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Home » Featured, News

[UPDATE] The Church of England slam FPS games – “extreme graphic violence and sexual scenes”

Submitted by on Friday, 12 February 20109 Comments

church of england logo e1265978645597 [UPDATE] The Church of England slam FPS games   extreme graphic violence and sexual scenesThe Church of England have condemned video games, stating they are violent and feature sexual content.

Is this – once again – a case of the misinformed guiding the misinformed?

The headline, run in the on-line edition of METRO, reads “Church of England condemns ‘violent and sexual’ video games”.  Rather more annoying is the fact they have chosen the PS3 as their target, plastering pictures of it next to the article.

Thomas Benyon, a member of the the General Synod from Bladon, Oxfordshire, had the following to say;

“There is a bubbling sewer of gratuitously violent and sexual pornography and DVD games all around us.

Family breakdown and resulting chaos means more and more children are without parental control and because they have computers and monitors in their rooms, they are able to access violent material in secrecy.

Some games, especially those designed as a first person shooter experience, feature extreme graphic violence and sexual scenes.”

He added later that these games are desensitizing the young, and even seemingly harmless cartoon games are bad – as they involve killing enemies.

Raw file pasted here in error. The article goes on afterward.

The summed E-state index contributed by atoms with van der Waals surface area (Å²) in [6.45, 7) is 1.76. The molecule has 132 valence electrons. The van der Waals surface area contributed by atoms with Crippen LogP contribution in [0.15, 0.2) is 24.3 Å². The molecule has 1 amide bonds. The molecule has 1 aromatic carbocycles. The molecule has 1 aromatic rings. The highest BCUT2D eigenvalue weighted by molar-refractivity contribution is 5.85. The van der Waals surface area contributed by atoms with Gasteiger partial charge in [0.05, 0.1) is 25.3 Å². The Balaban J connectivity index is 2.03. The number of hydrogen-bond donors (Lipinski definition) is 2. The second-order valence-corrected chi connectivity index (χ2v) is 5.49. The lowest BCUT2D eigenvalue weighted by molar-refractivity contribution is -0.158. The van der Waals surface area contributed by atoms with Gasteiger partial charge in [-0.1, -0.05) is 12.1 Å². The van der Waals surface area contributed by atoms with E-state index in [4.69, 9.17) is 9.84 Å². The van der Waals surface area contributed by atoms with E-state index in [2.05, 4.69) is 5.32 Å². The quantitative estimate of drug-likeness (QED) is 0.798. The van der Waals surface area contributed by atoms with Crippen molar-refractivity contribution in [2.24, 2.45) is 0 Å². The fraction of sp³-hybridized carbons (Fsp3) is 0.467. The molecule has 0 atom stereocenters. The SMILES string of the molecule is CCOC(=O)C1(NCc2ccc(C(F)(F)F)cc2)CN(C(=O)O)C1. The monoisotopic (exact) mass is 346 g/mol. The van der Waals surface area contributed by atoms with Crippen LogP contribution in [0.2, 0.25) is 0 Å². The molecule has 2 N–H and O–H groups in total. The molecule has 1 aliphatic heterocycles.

So here we are again, forced to defend a past time that many of us have been doing for decades.

We are baffled by Benyon’s  random attack on first person shooters.  Violent? Yes, but then they are age restricted.  Sexual?  We must have missed that part of Call of Duty: Modern Warfare 2.

Team Attitude would also like to point out something to Mr Benyon regarding sex and violence.

There is a book – you may have heard of it – called The Holy Bible.  In this book there are references to prostitutes, torture and murder – and yet it is still read out every week to men, women and children alike.

We think it’s time to ditch the antiquated views.  If you are going to comment, please do it with well researched, well thought out views. The answer, as ever, is for parents to step up to the plate and ensure they are actively involved with their children, and for the same parents to ensure they do not buy age-restricted products for minors.

Shouting ‘sex’ and ‘violence’ at the end of every sentence is not the way to go, and we are tired of the negative stereotype that now surrounds the video game industry.

Updated: February 13, 2010

Whilst Team Attitude strive to provide accurate and factual reports, we can only work with the source material we have at the time. Bearing that in mind we would like to make some additions to this article, prompted by our vigilant and passionate readers.

Whilst Mr Benyon did make the comments noted in the main text, the METRO failed to report that the Synod also had other initiatives they wish to see brought into effect, such as requesting changes to the classification system for video games in the United Kingdom to strengthen appropriate age rating and effective enforcement, and to call upon the Government to review the regulatory system for advertising video games to prevent the targeting of children and young people with unsuitable material; and that they wish to support programmes of education for both parents and children in managing access to video games.

Team Attitude are in full agreement with these initiatives, and congratulate the Synod for it's forward thinking.